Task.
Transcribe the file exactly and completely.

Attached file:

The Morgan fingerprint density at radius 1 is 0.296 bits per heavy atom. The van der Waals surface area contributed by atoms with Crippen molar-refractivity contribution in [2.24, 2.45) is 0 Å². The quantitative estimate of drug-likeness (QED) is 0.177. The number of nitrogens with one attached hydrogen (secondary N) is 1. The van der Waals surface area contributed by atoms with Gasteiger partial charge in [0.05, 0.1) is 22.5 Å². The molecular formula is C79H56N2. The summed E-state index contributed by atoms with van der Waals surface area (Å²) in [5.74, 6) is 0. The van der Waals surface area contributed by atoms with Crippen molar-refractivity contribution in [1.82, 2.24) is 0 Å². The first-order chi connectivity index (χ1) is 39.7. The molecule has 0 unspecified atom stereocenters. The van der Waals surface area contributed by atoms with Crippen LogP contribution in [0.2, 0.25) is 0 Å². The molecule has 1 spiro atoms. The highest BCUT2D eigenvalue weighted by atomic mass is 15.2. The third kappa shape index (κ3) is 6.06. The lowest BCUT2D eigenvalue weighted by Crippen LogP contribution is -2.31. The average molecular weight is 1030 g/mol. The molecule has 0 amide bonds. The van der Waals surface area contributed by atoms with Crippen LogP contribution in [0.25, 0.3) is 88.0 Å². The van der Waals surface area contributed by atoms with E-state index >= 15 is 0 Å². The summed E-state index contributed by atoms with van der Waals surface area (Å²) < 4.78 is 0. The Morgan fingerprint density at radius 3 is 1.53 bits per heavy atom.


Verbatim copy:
The Morgan fingerprint density at radius 1 is 0.296 bits per heavy atom. The van der Waals surface area contributed by atoms with Crippen molar-refractivity contribution in [2.24, 2.45) is 0 Å². The quantitative estimate of drug-likeness (QED) is 0.177. The number of nitrogens with one attached hydrogen (secondary N) is 1. The van der Waals surface area contributed by atoms with Gasteiger partial charge in [0.05, 0.1) is 22.5 Å². The molecular formula is C79H56N2. The summed E-state index contributed by atoms with van der Waals surface area (Å²) in [5.74, 6) is 0. The van der Waals surface area contributed by atoms with Crippen molar-refractivity contribution in [1.82, 2.24) is 0 Å². The first-order chi connectivity index (χ1) is 39.7. The molecule has 0 unspecified atom stereocenters. The van der Waals surface area contributed by atoms with Crippen LogP contribution in [0.2, 0.25) is 0 Å². The molecule has 1 spiro atoms. The highest BCUT2D eigenvalue weighted by atomic mass is 15.2. The third kappa shape index (κ3) is 6.06. The lowest BCUT2D eigenvalue weighted by Crippen LogP contribution is -2.31. The average molecular weight is 1030 g/mol. The molecule has 0 amide bonds. The van der Waals surface area contributed by atoms with Crippen LogP contribution in [0.25, 0.3) is 88.0 Å². The van der Waals surface area contributed by atoms with E-state index >= 15 is 0 Å². The summed E-state index contributed by atoms with van der Waals surface area (Å²) < 4.78 is 0. The Morgan fingerprint density at radius 3 is 1.53 bits per heavy atom.